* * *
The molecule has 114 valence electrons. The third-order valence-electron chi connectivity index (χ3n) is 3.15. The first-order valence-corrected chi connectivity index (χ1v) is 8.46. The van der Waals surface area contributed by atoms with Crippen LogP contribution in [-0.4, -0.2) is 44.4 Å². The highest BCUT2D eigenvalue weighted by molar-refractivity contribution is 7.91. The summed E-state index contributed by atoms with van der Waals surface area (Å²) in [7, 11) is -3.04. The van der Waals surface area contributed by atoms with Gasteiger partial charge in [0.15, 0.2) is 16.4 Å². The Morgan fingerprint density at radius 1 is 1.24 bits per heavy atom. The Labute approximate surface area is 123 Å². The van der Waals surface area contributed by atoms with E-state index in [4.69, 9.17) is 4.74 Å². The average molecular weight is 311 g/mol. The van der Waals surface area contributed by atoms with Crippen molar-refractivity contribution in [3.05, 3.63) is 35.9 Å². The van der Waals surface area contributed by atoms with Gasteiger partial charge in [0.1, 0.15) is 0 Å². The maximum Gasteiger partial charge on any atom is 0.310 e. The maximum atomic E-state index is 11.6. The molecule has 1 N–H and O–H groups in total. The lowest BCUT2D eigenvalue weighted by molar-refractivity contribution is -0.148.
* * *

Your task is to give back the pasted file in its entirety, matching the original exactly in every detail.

The molecule has 114 valence electrons. The third-order valence-electron chi connectivity index (χ3n) is 3.15. The first-order valence-corrected chi connectivity index (χ1v) is 8.46. The van der Waals surface area contributed by atoms with Crippen LogP contribution in [-0.4, -0.2) is 44.4 Å². The highest BCUT2D eigenvalue weighted by molar-refractivity contribution is 7.91. The summed E-state index contributed by atoms with van der Waals surface area (Å²) in [7, 11) is -3.04. The van der Waals surface area contributed by atoms with Gasteiger partial charge in [0.15, 0.2) is 16.4 Å². The Morgan fingerprint density at radius 1 is 1.24 bits per heavy atom. The Labute approximate surface area is 123 Å². The van der Waals surface area contributed by atoms with E-state index in [4.69, 9.17) is 4.74 Å². The average molecular weight is 311 g/mol. The van der Waals surface area contributed by atoms with Crippen molar-refractivity contribution in [3.05, 3.63) is 35.9 Å². The van der Waals surface area contributed by atoms with Gasteiger partial charge in [0.1, 0.15) is 0 Å². The maximum Gasteiger partial charge on any atom is 0.310 e. The maximum atomic E-state index is 11.6. The molecule has 1 N–H and O–H groups in total. The lowest BCUT2D eigenvalue weighted by molar-refractivity contribution is -0.148.